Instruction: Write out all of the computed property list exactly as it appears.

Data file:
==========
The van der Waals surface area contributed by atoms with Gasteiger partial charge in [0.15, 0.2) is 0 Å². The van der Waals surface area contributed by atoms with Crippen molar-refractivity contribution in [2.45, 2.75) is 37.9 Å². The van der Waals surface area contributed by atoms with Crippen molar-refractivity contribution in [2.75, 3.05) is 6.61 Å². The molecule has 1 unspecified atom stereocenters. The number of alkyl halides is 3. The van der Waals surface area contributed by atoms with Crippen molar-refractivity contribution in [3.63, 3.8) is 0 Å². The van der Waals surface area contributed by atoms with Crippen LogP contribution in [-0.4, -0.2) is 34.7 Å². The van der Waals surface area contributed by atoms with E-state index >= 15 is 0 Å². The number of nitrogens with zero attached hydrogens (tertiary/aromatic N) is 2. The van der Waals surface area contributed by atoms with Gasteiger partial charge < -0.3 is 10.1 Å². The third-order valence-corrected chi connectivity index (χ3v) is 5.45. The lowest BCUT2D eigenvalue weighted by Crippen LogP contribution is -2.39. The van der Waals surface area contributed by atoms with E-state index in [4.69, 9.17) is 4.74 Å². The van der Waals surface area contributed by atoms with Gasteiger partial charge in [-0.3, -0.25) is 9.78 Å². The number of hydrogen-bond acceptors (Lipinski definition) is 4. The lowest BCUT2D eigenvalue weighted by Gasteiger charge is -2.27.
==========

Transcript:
The van der Waals surface area contributed by atoms with Gasteiger partial charge in [0.15, 0.2) is 0 Å². The van der Waals surface area contributed by atoms with Crippen molar-refractivity contribution in [2.45, 2.75) is 37.9 Å². The van der Waals surface area contributed by atoms with Crippen molar-refractivity contribution in [2.75, 3.05) is 6.61 Å². The molecule has 1 unspecified atom stereocenters. The number of alkyl halides is 3. The van der Waals surface area contributed by atoms with Crippen molar-refractivity contribution in [3.63, 3.8) is 0 Å². The van der Waals surface area contributed by atoms with Crippen LogP contribution in [-0.4, -0.2) is 34.7 Å². The van der Waals surface area contributed by atoms with E-state index >= 15 is 0 Å². The number of nitrogens with zero attached hydrogens (tertiary/aromatic N) is 2. The van der Waals surface area contributed by atoms with Gasteiger partial charge < -0.3 is 10.1 Å². The third-order valence-corrected chi connectivity index (χ3v) is 5.45. The lowest BCUT2D eigenvalue weighted by Crippen LogP contribution is -2.39. The van der Waals surface area contributed by atoms with E-state index in [4.69, 9.17) is 4.74 Å². The van der Waals surface area contributed by atoms with Gasteiger partial charge in [-0.3, -0.25) is 9.78 Å². The number of hydrogen-bond acceptors (Lipinski definition) is 4. The lowest BCUT2D eigenvalue weighted by Gasteiger charge is -2.27.